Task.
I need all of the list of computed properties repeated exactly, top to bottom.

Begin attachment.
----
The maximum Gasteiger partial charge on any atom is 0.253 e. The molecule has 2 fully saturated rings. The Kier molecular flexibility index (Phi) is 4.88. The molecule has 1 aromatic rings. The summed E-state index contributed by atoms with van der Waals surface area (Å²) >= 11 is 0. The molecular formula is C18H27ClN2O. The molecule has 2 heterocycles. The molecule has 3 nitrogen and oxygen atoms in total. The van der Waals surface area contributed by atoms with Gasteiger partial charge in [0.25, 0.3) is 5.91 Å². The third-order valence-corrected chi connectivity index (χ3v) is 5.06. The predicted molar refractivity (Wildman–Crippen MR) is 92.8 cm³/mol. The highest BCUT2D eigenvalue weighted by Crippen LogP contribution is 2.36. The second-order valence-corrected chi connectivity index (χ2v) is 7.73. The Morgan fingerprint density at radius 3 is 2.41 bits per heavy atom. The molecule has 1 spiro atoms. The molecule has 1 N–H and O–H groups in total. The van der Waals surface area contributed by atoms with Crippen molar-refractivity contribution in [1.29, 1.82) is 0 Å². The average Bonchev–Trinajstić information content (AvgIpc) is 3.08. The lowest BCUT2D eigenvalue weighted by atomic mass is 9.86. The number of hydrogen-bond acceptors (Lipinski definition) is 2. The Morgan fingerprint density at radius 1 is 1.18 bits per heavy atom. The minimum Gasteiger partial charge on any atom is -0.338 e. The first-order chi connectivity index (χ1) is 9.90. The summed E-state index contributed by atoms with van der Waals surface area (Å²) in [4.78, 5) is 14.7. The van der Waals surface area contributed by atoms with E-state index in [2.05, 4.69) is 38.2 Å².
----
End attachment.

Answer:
The maximum Gasteiger partial charge on any atom is 0.253 e. The molecule has 2 fully saturated rings. The Kier molecular flexibility index (Phi) is 4.88. The molecule has 1 aromatic rings. The summed E-state index contributed by atoms with van der Waals surface area (Å²) >= 11 is 0. The molecular formula is C18H27ClN2O. The molecule has 2 heterocycles. The molecule has 3 nitrogen and oxygen atoms in total. The van der Waals surface area contributed by atoms with Gasteiger partial charge in [0.25, 0.3) is 5.91 Å². The third-order valence-corrected chi connectivity index (χ3v) is 5.06. The predicted molar refractivity (Wildman–Crippen MR) is 92.8 cm³/mol. The highest BCUT2D eigenvalue weighted by Crippen LogP contribution is 2.36. The second-order valence-corrected chi connectivity index (χ2v) is 7.73. The Morgan fingerprint density at radius 3 is 2.41 bits per heavy atom. The molecule has 1 spiro atoms. The molecule has 1 N–H and O–H groups in total. The van der Waals surface area contributed by atoms with Crippen molar-refractivity contribution in [1.29, 1.82) is 0 Å². The average Bonchev–Trinajstić information content (AvgIpc) is 3.08. The lowest BCUT2D eigenvalue weighted by atomic mass is 9.86. The number of hydrogen-bond acceptors (Lipinski definition) is 2. The Morgan fingerprint density at radius 1 is 1.18 bits per heavy atom. The minimum Gasteiger partial charge on any atom is -0.338 e. The first-order chi connectivity index (χ1) is 9.90. The summed E-state index contributed by atoms with van der Waals surface area (Å²) in [4.78, 5) is 14.7. The van der Waals surface area contributed by atoms with E-state index in [2.05, 4.69) is 38.2 Å².